The levels of fear and anxiety experienced by older people during the Covid-19 pandemic are disclosed in extracts from calls a charity received to its helpline during the last lockdown.
In a letter to the Department of Health in late October, following the announcement of the second lockdown on the State, Alone said its call record from its helpline in preceding days showed a significant increase in contacts from older people saying they felt isolated, lonely, low and worried about infection.
“They are also feeling uneasy and depressed with the thoughts of not being able to visit family or friends, as well as not being able to visit their regular GPs for face-to-face appointments.”
The letter included summaries of calls, all anonymised, one of which notes that one elderly woman “feels threatened by ongoing Covid conditions and feels isolated, does not see people. Caller’s sister passed away last year and caller feels unsupported.”
Another entry stated: “Y called to talk about Covid-19, said she feels very bad about it and it is starting to really get to her.”
“She was calling as she was quite down about the current restrictions, and about being estranged from a few family members.”
Another call log stated: “”Mary called as she is feeling very lonely and suffers with anxiety a lot recently.”
Similarly, another female caller also expressed feelings of loneliness. “X is very lonely and just wanted a chat. She retired recently and finds living on her own very sad.”
A summation of another call to Alone states: “Z called concerned about Covid in her grandson’s schools. She was quite concerned about the situation. She described a history of ‘emotional depression’. Her sleep is affected.”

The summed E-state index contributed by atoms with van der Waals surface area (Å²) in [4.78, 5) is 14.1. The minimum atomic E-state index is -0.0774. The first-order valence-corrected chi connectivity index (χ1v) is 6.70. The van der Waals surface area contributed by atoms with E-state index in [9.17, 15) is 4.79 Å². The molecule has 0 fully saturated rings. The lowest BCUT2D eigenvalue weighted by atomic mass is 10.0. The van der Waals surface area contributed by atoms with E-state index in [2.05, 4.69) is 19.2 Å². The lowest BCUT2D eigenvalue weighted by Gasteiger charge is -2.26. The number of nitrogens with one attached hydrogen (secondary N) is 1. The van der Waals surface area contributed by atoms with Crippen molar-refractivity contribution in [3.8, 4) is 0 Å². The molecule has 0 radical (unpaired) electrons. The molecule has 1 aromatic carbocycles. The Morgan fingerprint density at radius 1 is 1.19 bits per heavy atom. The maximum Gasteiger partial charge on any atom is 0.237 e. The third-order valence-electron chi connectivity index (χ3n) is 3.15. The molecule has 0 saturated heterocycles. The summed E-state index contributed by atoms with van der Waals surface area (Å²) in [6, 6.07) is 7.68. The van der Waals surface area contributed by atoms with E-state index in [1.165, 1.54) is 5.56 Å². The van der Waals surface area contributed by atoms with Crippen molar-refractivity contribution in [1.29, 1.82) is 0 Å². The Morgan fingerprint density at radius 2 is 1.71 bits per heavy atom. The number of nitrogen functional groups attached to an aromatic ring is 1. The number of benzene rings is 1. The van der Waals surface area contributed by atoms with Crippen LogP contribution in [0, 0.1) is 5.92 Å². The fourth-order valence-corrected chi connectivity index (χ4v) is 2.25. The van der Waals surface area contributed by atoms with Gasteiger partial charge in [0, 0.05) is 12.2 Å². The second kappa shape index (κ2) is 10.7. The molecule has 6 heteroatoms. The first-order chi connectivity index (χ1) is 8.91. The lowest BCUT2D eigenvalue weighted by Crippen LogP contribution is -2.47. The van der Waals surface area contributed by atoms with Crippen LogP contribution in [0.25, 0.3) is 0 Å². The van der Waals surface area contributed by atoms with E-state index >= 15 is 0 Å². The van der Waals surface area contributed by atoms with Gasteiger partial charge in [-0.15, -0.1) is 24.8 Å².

Another person was very concerned her support person from Alone would no longer be able to visit.
“M gets a support visit. She is afraid that, with the new restrictions” this person will not be able to call. This concern had made the older person very anxious as the support person brought “her groceries and is a huge mental support”.
While the impact of the restrictions were distressing for many, some reported feeling depressed.
“A rang, she was feeling very down and upset. New level was very troubling for her; she just needed a good chat, was very upset. She admitted to feeling very depressed.”
One older person, who had received a positive diagnosis, was very concerned for herself and her adult children. “C rang in tears as she was diagnosed positive on Friday last and is struggling to deal with isolating in her home. She has four children and is worried for them also.”
The details were included in correspondence released to Aontú TD Peadar Toibin in response to a parliamentary question. “Some of the records are heart-breaking,” he said.
Mr Toibin called on the Government to make sure older people have “appropriate supports to alleviate loneliness, fear and isolation”
Alone chief executive Sean Monaghan said similar themes have been apparent in the last few weeks when Level 5 restrictions were reintroduced.
“Unfortunately, we see a pattern that when the restriction level goes up then the level of anxiety goes up.
He said while older people could often be stoic, it was difficult for them to remain healthy, mentally and physically during periods of severe restrictions.
He said there was a difficulty with “physical deconditioning” where other health conditions were not being addressed and active exercise was not taking place.
The number of volunteers working with Alone has increased from 2,000 to 3,000 since last March. “If they need help they can ring us,” said Mr Monaghan. Alone Helpline: 0818 222 024